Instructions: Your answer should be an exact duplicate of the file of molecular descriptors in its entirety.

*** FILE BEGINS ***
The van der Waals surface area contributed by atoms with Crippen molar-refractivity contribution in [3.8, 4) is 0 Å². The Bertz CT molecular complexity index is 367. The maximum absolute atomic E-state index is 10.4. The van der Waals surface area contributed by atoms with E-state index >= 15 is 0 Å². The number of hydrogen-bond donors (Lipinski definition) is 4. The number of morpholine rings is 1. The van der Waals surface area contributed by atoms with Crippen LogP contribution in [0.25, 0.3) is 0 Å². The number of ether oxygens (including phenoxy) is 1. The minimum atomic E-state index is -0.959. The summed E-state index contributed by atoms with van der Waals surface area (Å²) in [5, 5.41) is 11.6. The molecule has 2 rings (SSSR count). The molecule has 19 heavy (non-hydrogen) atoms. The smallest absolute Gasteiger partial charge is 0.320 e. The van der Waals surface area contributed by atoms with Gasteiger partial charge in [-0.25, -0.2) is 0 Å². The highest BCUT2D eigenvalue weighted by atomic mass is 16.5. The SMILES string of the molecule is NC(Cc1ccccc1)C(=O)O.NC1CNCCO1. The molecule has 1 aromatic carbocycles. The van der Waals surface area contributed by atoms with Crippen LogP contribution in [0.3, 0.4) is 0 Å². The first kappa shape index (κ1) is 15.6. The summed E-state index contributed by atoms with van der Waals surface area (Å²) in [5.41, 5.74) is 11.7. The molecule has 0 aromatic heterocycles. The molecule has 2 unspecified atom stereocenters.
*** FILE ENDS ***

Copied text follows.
The van der Waals surface area contributed by atoms with Crippen molar-refractivity contribution in [3.8, 4) is 0 Å². The Bertz CT molecular complexity index is 367. The maximum absolute atomic E-state index is 10.4. The van der Waals surface area contributed by atoms with E-state index >= 15 is 0 Å². The number of hydrogen-bond donors (Lipinski definition) is 4. The number of morpholine rings is 1. The van der Waals surface area contributed by atoms with Crippen LogP contribution in [0.25, 0.3) is 0 Å². The number of ether oxygens (including phenoxy) is 1. The minimum atomic E-state index is -0.959. The summed E-state index contributed by atoms with van der Waals surface area (Å²) in [5, 5.41) is 11.6. The molecule has 2 rings (SSSR count). The molecule has 19 heavy (non-hydrogen) atoms. The smallest absolute Gasteiger partial charge is 0.320 e. The van der Waals surface area contributed by atoms with Gasteiger partial charge in [-0.25, -0.2) is 0 Å². The highest BCUT2D eigenvalue weighted by atomic mass is 16.5. The SMILES string of the molecule is NC(Cc1ccccc1)C(=O)O.NC1CNCCO1. The molecule has 1 aromatic carbocycles. The van der Waals surface area contributed by atoms with Crippen LogP contribution in [0.3, 0.4) is 0 Å². The first kappa shape index (κ1) is 15.6. The summed E-state index contributed by atoms with van der Waals surface area (Å²) in [5.41, 5.74) is 11.7. The molecule has 0 aromatic heterocycles. The molecule has 2 unspecified atom stereocenters.